Seattle startup Tred raises $25M to expand its online car marketplace – Puget Sound Business Journal (Seattle)

Seattle-based car marketplace startup Tred has raised a $25 million Series B round.
Founder and CEO Grant Feek said the company currently has about 30 employees, and although he said it’s hard to know exactly how big the company will be in a year, he guessed Tred will double its headcount. He added that Tred has offices with customer-facing employees across the country but hasn’t used corporate office space since the start of the pandemic.
“I personally really like being remote, although it’s not necessarily cheaper because you typically have to conduct off-sites to get everybody together once or twice a year, and those are really expensive,” Feek said. “I’m kind of in the process of evaluating whether or not we’re going to remain remote.”
Before the pandemic, Tred had office space on Capitol Hill next to the Seattle Police Department’s East Precinct. Feek said about six of the company’s employees are in Washington, and one advantage of having a remote work policy is the ability to hire talent nationally. Some of Tred’s customer-facing locations include Los Angeles, Dallas, Miami and Portland.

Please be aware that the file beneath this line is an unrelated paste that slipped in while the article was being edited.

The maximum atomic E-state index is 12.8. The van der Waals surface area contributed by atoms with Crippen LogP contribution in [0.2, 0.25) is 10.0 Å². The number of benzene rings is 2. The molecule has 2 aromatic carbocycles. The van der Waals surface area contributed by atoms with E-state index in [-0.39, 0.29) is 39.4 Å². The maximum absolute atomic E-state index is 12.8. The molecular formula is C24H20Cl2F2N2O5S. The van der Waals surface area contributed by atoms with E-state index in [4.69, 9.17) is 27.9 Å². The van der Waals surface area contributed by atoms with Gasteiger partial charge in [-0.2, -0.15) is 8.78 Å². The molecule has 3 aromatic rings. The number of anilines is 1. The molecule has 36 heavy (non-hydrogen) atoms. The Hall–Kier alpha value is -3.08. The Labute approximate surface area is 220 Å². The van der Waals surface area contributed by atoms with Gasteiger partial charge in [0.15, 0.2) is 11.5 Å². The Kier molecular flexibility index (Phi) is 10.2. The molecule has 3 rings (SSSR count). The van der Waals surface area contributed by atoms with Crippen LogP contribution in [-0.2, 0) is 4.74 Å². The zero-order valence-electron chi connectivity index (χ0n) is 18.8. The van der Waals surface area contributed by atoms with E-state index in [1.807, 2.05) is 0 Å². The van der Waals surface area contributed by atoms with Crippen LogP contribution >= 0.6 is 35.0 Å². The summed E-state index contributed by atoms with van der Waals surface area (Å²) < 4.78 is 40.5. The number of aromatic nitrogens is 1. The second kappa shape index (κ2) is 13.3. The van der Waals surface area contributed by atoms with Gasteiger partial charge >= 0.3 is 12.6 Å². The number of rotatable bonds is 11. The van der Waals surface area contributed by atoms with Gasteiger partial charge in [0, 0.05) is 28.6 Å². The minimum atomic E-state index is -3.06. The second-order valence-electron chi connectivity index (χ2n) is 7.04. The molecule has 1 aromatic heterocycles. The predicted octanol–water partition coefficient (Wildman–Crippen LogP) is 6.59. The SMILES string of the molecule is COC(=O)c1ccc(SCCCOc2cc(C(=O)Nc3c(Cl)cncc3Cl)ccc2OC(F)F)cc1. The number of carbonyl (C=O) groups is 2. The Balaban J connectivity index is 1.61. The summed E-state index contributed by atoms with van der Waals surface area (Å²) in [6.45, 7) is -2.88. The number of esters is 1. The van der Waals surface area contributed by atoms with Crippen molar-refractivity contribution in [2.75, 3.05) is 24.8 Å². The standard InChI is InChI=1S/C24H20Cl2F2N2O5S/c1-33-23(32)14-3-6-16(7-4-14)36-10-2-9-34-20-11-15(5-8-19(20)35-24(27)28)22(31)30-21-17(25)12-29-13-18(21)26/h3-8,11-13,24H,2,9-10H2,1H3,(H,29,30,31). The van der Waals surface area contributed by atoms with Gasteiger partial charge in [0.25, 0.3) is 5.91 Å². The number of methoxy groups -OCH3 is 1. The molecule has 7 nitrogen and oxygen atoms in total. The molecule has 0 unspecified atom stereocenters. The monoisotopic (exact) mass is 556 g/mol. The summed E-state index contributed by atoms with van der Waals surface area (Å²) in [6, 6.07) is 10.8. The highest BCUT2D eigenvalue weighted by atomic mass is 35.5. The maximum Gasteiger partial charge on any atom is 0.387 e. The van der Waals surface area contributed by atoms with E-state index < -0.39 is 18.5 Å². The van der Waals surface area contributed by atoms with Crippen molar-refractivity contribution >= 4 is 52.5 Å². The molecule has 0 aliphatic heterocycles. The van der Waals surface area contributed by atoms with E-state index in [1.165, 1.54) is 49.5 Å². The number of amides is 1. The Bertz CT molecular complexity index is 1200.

Tred’s peer-to-peer marketplace allows sellers and buyers to interact directly and bypass dealerships. According to Feek, Tred functions like Craigslist and has multiple layers of fraud tools. The company does vehicle history checks, identity verification and electronic payment collection, and it also offers marketing and pricing support for sellers.
Consumers can also access financing through Tred. Although buyers can buy in any state, sellers can list cars in five states currently: Washington, Oregon, California, Texas and Florida. Tred is testing its services in Illinois.
Vivek Raj at Geneses Investments, Nowlake Technologies and Mike Kraus at CUNA MG all participated in the Series B.
Tred is growing its marketplace as used car prices continue to skyrocket. Feek said peer-to-peer car sales will take up more of the market as consumers become more aware of the model, and the shift could change how people buy and sell cars altogether.
“We see a future in which, instead of people transacting vehicles as infrequently as they transact homes, we believe they’ll be transacting vehicles much faster. Call it every two to three years,” Feek said. “They can just pull out their phone and do it.”
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